Flood insurance in the United States is under scrutiny, with the majority of the effort aimed at dealing with what the federal government refers to as “severe repetitive loss property.”
These are homes that have cost taxpayers cumulative payouts that exceed the actual value of the structures – often by tens of thousands of dollars. Climate change and proposed real estate and land development are thought to threaten over 11,000 properties across the country, mostly in coastal or low-lying areas.
For example, a single home near Baton Rouge, LA, valued at around $56,000, has been flooded 40 times in total. The end result? Repair claims totaling nearly $430,000. In another extreme case, a $90,000 home on the Mississippi River near St. Louis has resulted in claims totaling more than $600,000.
In one truly egregious case, a home near Houston has received more than $1 million in payouts over the years. That’s how much it cost to repair flood damage to a home worth $72,000, according to the insurance company.
The information comes from the Federal Emergency Management Agency, which is in charge of overseeing the current insurance program. While these costly examples represent only a small portion of the program’s 5 million active policies, they accounted for nearly a third of total claims paid out.
According to NFIP’s Roy Wright, the National Flood Insurance Program is currently approaching $25 billion in the red, with little hope of recovering the funds.
“Only Congress can deal with that past loss. What we’re focused on today is ensuring that going forward, we’re putting ourselves on a sound financial footing,” Wright says.
Regardless of the challenges, the NFIP has strong bipartisan support and serves victims in all 50 states.
Of course, data shows that the worst flooding occurs along Louisiana’s and Texas’ Gulf Coasts. Homes near the Mississippi River, as well as structures along the Atlantic coast, are also at risk.
Legislators are forced to choose between maintaining mandate rates on the 20% of homeowners who pay sub-market premiums as mandated by Congress and facing a brutal and high-profile public backlash over affordability.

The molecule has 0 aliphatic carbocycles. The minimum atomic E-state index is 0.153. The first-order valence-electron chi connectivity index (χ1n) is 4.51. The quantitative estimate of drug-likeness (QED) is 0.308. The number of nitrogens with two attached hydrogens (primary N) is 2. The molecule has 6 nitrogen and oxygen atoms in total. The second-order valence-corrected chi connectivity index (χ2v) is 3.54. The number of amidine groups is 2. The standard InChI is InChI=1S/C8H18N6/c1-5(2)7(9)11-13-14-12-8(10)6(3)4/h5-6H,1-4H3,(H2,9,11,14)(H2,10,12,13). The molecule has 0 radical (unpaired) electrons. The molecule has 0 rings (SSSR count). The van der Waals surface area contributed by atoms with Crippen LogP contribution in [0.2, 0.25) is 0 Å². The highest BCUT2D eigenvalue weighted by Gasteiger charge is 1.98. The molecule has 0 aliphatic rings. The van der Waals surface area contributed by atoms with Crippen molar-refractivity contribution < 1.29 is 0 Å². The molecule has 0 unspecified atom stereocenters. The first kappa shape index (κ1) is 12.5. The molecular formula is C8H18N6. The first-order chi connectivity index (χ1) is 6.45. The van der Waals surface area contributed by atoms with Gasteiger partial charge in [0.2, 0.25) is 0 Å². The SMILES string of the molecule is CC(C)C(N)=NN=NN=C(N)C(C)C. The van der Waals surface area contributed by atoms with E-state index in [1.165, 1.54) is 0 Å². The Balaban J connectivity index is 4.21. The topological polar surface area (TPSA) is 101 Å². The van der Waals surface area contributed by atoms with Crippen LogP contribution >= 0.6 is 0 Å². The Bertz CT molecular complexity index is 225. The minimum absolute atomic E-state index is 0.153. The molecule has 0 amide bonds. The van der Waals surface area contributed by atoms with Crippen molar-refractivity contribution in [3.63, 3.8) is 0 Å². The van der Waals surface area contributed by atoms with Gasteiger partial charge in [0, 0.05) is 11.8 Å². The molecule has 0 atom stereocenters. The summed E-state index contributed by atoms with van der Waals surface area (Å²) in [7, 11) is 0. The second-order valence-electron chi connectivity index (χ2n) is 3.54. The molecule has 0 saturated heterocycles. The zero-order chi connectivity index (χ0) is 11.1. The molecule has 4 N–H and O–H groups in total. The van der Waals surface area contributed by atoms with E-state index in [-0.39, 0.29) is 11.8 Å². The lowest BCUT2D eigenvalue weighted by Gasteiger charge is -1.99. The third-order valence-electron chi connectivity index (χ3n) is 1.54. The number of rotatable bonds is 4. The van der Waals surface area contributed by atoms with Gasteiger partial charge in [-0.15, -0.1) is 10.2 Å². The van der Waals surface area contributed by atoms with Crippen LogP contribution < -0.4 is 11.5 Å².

“No congressman ever got unelected by providing cheap flood insurance,” says Rob Moore of the Natural Resources Defense Council, an expert on the details of the NFIP.
Despite the controversy (the Trump administration wants to cut $190 from the program), flooding remains the most expensive natural disaster in the United States, and experts predict that nearly 170 coastal communities will face chronic flooding at least 26 times per year over the next two decades.
And the problem is not going away anytime soon. Hurricane Katrina cost the US Treasury $17.5 billion, and Hurricane Sandy resulted in approximately 144,000 claims and nearly $6.25 billion in debt.
The NFIP, according to the Government Accountability Office, is in a no-win situation because “FEMA is tasked with pursuing competing programmatic goals — keeping flood insurance affordable while keeping the program fiscally solvent.”
And the real issue may be that the program cannot be eliminated or significantly reduced without disastrous consequences.
“Flood disasters today would be truly grim but for NFIP. It definitely has problems. It needs to be improved. But it’s a hell of a lot better than it was when there was nothing,” says flood expert Nicholas Pinter, geology professor at the University of California at Davis.